Pope urges end to ‘senseless’ Ukraine war in Christmas message
Francis says during traditional ‘Urbi et Orbi’ blessing and message that the world is experiencing ‘a grave famine of peace’.
Pope Francis, in his traditional Christmas message, has appealed for an end to the “senseless” war in Ukraine and other conflicts, calling for an end to the use of food as a weapon of war.
Delivering the 10th Christmas “Urbi et Orbi” (to the city and the world) blessing and message of his pontificate, the head of the Roman Catholic Church on Sunday also urged people to look beyond the “shallow holiday glitter” and help the homeless, immigrants, refugees and the poor in their midst seeking comfort, warmth and food.
“Let us see the faces of all those children who, everywhere in the world, long for peace,” he said, speaking from the central balcony of Saint Peter’s Basilica at the Vatican.
“Let us also see the faces of our Ukrainian brothers and sisters who are experiencing this Christmas in the dark and cold, far from their homes due to the devastation caused by 10 months of war,” Francis told the tens of thousands of people in the square below.
“May the Lord inspire us to offer concrete gestures of solidarity to assist all those who are suffering, and may he enlighten the minds of those who have the power to silence the thunder of weapons and put an immediate end to this senseless war!” the 86-year-old pontiff said.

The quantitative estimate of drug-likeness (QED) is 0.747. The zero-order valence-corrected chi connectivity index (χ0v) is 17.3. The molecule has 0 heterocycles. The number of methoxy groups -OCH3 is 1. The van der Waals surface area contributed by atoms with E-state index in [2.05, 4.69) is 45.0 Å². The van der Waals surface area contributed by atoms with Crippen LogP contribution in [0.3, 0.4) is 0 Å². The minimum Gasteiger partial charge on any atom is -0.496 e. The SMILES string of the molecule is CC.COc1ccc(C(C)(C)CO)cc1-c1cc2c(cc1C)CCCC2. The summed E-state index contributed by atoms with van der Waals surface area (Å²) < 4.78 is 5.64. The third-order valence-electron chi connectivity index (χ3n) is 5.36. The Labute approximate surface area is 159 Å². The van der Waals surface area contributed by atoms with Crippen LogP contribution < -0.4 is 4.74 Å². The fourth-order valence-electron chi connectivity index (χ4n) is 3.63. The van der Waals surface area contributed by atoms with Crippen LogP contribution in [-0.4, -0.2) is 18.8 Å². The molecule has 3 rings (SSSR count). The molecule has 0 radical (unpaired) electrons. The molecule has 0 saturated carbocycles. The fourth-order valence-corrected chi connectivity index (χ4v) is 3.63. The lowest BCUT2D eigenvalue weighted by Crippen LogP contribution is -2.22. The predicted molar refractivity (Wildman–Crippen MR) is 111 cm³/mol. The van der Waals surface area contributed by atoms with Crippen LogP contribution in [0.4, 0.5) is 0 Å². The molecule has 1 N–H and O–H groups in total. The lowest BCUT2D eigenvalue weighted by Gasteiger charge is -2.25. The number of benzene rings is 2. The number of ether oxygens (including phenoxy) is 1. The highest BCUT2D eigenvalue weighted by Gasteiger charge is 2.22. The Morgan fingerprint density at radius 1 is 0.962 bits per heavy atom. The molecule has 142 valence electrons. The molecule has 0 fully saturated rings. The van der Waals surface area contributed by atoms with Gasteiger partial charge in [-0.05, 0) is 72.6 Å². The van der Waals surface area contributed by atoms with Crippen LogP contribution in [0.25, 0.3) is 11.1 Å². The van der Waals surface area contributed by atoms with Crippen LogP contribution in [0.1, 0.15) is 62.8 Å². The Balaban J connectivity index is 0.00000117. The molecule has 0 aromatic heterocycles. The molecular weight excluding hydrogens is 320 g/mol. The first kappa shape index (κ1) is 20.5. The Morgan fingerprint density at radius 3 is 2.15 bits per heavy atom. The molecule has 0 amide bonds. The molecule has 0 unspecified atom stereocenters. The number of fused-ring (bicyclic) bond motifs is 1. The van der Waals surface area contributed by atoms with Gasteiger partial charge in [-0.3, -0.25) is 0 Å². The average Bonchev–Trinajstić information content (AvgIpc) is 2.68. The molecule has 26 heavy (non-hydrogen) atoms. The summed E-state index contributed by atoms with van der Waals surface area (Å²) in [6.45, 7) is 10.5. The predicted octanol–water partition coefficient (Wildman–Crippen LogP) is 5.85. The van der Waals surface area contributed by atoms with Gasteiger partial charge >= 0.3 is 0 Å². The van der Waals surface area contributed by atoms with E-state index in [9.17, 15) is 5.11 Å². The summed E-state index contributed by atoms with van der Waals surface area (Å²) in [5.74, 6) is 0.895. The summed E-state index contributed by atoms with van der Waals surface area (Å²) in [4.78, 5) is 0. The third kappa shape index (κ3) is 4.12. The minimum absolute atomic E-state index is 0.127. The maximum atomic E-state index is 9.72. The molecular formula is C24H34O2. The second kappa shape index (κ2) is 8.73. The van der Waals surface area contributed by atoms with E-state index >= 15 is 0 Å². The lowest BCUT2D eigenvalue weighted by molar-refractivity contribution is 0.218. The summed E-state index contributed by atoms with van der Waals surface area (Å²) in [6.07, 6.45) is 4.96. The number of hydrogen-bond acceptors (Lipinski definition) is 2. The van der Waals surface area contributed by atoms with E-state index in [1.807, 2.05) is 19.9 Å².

He spoke just hours after air raid sirens wailed across Ukraine and a day after Ukrainian officials said a Russian attack on the recently liberated city of Kherson killed at least 10 people and wounded dozens.
The pope again condemned the use of food as a weapon of war, saying the war in Ukraine had put millions at risk of famine, mentioning Afghanistan and countries in the Horn of Africa.
The Ukraine conflict, the pope said, should not diminish concern for people whose lives have been devastated by other conflicts or humanitarian crises, naming among others, Syria, Myanmar, Iran, Haiti and the Sahel region of Africa.
“We know that every war causes hunger and exploits food as a weapon,” he said, lamenting what he described as “a grave famine of peace”.
“[Let us] starting with those who hold political responsibilities, commit ourselves to making food solely an instrument of peace,” he added.
As many sat around “a well-spread table”, huge amounts of food daily go to waste and resources are spent on weapons, he said.
The pope also called for a resumption of dialogue between Israelis and Palestinians in the Holy Land, the place of Jesus’ birth.
This year has seen the worst levels of violence in the Israeli-occupied West Bank in more than a decade, with at least 150 Palestinians and more than 20 Israelis killed.